• Often irritable, aggressive, impulsive, and moody
  • Has a poor tolerance to transitions
  • Frequently cries and is hard to console
  • Does not like to be held or cuddled
  • Needs help to fall asleep and stay asleep
  • Exhibits extreme separation anxiety
  • Has difficulty with transitions to new foods

Sensory under-responsivity behaviors

  • Has delayed reaction time
  • Is slow to respond to name
  • Seems unaware of environment, wanders
  • Has a high pain tolerance
  • Does not sense when diaper is wet
  • Does not feel clothing twisted on body
  • Does not feel food on face or dirt on hands
  • Does not seem to notice when touched
  • Has flat affect much of the time
  • Is hard to engage, may observe but not participate
  • Is unaware of body sensations (temperature, hunger)
  • Does not seem to notice noxious odors
  • Appears slow, unmotivated, or withdrawn

Sensory-seeking behaviors

  • Has a high activity level, seldom sits still
  • Touches everything
  • Hangs on people
  • Smells or mouths everything
  • Takes excessive risks that compromise personal safety
  • Prefers foods with strong flavors
  • Seeks loud noise
  • Likes to watch bright or spinning objects
  • Is excessively affectionate
  • May be demanding or hard to calm
  • Is a risk taker
  • Intrudes on others
  • May be kicked out of child care or expelled from school

To make things even more complicated, Ms. King-Thomas said, one person can have all three of these because each sensory system may be under- or over-reactive, independent of the other sensory systems.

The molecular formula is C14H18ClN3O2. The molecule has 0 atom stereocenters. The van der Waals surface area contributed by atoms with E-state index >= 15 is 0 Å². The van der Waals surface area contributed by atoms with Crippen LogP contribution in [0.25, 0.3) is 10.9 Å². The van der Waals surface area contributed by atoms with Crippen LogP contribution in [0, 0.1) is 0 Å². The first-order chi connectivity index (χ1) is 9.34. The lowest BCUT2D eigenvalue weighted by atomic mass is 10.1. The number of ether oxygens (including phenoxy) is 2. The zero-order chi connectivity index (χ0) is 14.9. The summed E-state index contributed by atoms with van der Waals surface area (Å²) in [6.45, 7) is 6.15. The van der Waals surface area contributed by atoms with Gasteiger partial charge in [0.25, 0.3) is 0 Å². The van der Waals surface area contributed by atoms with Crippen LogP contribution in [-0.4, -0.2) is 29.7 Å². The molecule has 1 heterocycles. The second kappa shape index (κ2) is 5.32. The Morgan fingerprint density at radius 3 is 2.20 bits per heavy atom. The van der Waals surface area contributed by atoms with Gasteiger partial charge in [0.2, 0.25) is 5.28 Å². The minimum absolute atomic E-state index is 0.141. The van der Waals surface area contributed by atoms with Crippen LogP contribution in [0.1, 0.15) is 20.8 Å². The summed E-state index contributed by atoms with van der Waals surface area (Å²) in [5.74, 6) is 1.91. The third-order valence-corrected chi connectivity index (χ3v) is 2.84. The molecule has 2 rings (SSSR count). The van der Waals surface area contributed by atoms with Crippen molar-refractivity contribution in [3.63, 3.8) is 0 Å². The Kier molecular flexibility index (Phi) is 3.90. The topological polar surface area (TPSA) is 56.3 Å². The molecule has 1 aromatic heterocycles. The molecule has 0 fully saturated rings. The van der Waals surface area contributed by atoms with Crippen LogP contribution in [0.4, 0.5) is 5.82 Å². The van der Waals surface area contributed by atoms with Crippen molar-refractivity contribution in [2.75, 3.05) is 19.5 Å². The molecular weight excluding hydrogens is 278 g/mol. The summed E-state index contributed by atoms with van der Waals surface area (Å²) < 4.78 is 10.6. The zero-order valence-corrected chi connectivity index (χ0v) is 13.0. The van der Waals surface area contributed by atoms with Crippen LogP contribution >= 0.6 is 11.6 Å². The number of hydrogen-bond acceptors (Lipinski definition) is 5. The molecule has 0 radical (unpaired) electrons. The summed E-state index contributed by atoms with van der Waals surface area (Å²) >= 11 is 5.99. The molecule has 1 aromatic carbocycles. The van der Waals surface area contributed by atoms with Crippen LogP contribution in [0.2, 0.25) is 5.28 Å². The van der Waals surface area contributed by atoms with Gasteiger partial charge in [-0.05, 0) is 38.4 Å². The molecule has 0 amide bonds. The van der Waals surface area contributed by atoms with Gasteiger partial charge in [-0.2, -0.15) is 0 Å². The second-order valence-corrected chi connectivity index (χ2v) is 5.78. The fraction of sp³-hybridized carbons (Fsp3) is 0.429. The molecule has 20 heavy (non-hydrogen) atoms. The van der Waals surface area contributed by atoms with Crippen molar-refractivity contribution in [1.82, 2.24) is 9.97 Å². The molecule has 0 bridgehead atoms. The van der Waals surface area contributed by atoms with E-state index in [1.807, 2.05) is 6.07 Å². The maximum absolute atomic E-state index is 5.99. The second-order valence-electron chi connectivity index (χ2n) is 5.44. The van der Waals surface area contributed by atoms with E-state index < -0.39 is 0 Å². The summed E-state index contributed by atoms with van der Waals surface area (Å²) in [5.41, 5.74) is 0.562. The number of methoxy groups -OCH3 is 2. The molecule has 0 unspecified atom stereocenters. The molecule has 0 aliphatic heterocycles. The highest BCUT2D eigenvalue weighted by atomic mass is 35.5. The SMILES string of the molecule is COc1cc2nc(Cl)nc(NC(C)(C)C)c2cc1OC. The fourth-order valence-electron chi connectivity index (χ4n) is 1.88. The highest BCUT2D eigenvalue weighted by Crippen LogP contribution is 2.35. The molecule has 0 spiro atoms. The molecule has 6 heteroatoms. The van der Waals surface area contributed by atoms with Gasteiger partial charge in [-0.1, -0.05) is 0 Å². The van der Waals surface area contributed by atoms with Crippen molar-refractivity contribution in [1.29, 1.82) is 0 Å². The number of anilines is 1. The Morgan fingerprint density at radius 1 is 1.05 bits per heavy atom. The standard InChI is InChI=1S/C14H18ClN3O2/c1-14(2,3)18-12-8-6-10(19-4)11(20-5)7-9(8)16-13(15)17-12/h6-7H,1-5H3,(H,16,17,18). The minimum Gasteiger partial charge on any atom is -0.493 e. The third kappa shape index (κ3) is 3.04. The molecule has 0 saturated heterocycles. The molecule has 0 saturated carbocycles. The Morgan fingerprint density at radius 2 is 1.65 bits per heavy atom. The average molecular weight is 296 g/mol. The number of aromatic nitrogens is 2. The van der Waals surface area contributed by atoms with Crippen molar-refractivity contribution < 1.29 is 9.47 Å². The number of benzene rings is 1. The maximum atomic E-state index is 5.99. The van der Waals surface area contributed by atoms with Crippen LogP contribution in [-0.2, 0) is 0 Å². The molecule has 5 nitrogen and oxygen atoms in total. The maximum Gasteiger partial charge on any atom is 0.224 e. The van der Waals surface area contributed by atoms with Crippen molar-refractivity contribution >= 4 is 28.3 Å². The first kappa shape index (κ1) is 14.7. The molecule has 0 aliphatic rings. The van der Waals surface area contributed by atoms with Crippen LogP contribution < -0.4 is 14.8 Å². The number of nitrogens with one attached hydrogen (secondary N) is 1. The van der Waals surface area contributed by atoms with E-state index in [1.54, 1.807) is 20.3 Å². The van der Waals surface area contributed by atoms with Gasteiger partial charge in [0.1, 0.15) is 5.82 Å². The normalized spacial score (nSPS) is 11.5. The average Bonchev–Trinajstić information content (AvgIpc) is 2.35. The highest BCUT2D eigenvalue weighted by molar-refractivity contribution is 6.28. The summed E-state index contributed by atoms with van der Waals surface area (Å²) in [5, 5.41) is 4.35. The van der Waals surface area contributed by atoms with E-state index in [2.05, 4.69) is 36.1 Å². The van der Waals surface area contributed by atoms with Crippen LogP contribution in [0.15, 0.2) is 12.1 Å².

These issues can affect an individual’s play skills, self-care and feeding, school-related activities, and social participation. If we can understand how behavior is affected, we can help children by modifying their environment, she said. For example, a child who is averse to unexpected touch could be allowed always to line up at the end of the line in school so that no one bumps into him unexpectedly.

Sensory processing strategies

Individuals with sensory processing issues can be treated with therapy using a sensory integrative approach. But Ms. King Thomas said families also can work on these issues at home, focusing on the sensory diet.

Your sensory diet is your daily intake of sensory and motor experiences needed to adaptively interact with the environment. Sensory and motor experiences help maintain optimal arousal and attention for learning. Once an individual is assessed by professionals to determine how much input they need, a plan is made to provide it throughout the day. Intensity, frequency, duration, and rhythm of input are all figured into the formula.

The goal is to keep the individual in the band of optimal arousal, so that will determine whether an alerting or calming input is used. For example, light touch is alerting, and deep pressure is calming; more sensation is not always better. The individual should be closely monitored to see how they respond.

Ms. King-Thomas mentioned some activities and items that could be used or done at home.

  • Movement: unstable surfaces such as a therapy ball, calisthenics, jumping, swinging, bouncing, dancing
  • Heavy work: carrying heavy objects such as a weighted backpack, digging in a garden, working out with weights, pushing a grocery cart
  • Deep pressure touch: weighted vest or blanket (make your own with rice), massage, tight exercise clothing worn under clothes